Nigel Merchant, Regional Probate Consultant, discusses one of the common misconceptions regarding the need for probate.
I’m always being asked the following question:
“Why do I need to go through Probate? My Dad left a will – so that means we don’t need Probate, doesn’t it?”
The simple answer is that most estates do need to go through Probate. It’s not a question of whether the deceased left a will, but whether or not the assets dealt with by the will are the sort of assets that require a Grant of Probate before they can be dealt with under the terms of the will.
The purpose of the will is to give effect to the deceased’s wishes as to what is to happen to his or her estate after death. The Grant of Probate is the document that allows ownership of the assets to be transferred from the deceased to the Executors so that they can give effect to the terms of the will.
So, did the deceased own assets in his or her name as at the date of death? If so, depending on the value and type of assets, a Grant of Probate will be required. A good example is a bank account: if the deceased held, say, £50,000 in a bank or building society account, the bank or building society will require sight of the Grant of Probate before it releases the money to the Executors to deal with under the terms of the will. If the deceased owned stocks and shares, the registrar will need to see the Grant of Probate before transferring the shares out of the deceased’s name into the names of the Executors or beneficiaries.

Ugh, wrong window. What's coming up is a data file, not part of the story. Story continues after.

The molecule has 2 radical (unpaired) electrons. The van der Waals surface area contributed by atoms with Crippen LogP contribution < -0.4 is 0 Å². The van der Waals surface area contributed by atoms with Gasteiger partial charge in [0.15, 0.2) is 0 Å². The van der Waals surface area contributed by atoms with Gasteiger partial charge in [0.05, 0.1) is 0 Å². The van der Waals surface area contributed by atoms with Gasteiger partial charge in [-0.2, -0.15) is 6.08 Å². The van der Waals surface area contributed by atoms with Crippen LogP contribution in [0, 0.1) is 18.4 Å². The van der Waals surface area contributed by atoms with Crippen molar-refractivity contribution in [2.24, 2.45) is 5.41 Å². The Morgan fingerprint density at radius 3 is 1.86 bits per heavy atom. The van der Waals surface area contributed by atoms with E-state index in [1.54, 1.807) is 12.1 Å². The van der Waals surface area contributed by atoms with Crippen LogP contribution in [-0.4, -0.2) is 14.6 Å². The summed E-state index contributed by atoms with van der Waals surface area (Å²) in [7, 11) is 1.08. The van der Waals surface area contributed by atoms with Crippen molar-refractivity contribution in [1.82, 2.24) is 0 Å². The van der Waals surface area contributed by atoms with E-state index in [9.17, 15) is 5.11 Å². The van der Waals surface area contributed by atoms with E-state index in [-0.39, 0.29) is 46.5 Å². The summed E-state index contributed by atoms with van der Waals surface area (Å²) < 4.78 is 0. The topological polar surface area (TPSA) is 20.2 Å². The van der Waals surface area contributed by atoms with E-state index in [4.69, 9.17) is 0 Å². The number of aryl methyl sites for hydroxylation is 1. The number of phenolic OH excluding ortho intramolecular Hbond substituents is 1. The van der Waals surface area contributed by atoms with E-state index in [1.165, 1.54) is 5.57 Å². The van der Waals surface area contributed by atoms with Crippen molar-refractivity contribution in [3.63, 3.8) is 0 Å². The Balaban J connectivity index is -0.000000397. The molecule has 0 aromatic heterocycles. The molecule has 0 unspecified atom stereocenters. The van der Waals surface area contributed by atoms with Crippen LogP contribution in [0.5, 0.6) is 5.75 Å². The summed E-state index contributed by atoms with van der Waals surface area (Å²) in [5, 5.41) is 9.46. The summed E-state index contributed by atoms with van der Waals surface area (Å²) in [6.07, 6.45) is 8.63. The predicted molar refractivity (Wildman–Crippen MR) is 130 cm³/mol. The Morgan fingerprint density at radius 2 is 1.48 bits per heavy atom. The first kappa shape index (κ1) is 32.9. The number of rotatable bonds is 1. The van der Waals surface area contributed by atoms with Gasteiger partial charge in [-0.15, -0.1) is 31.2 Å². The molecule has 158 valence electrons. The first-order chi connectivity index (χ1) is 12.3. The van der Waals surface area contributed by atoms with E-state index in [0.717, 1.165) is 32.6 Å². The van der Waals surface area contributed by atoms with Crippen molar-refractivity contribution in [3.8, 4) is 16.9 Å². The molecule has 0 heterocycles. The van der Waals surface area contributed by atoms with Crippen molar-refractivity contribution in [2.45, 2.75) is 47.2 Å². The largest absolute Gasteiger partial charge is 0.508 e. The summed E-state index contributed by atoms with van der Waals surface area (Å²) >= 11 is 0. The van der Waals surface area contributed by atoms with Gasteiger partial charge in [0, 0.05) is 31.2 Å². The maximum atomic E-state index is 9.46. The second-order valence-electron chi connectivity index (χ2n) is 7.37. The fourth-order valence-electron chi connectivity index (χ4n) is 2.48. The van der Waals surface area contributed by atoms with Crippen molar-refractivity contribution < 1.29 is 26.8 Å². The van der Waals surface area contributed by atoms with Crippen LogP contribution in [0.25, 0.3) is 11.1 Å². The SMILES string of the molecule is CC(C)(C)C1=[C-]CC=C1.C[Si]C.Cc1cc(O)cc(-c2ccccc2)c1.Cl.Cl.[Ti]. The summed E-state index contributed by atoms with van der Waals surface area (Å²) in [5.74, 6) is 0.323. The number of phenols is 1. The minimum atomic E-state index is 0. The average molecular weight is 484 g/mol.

What about the house? Did the deceased own his or her home in his or her own name? If so, a Grant of Probate will be necessary before it can be sold or transferred to a beneficiary.
On the other hand, just because the deceased left a will, it doesn’t automatically follow that a Grant of Probate will be required. If the deceased left a few bank and / or building society accounts, each with a few thousand pounds, some personal possessions and nothing else, it’s unlikely that the banks and / or building societies will need sight of a Grant for modest amounts. Each has its own limit but, as a rule of thumb, most banks and building societies will let about £15,000 go to Executors without sight of a Grant. Similarly, a share registrar might not need to see a Grant of Probate if the deceased held just a few shares of a modest total value. If the deceased’s home was owned as joint tenants with a surviving spouse (or other party), it will pass to them by survivorship.
All of the above deals with situations where the deceased left a will – what happens where there is no will? Well, the basic rules are the same but the people who will administer the estate are known as Administrators (instead of Executors). They will apply for a Grant of Letters of Administration (instead of a Grant of Probate) and the distribution of the estate will take place according to the rules of intestacy.
Nigel Merchant is a Regional Probate Consultant at Kings Court Trust and can be reached on email@example.com.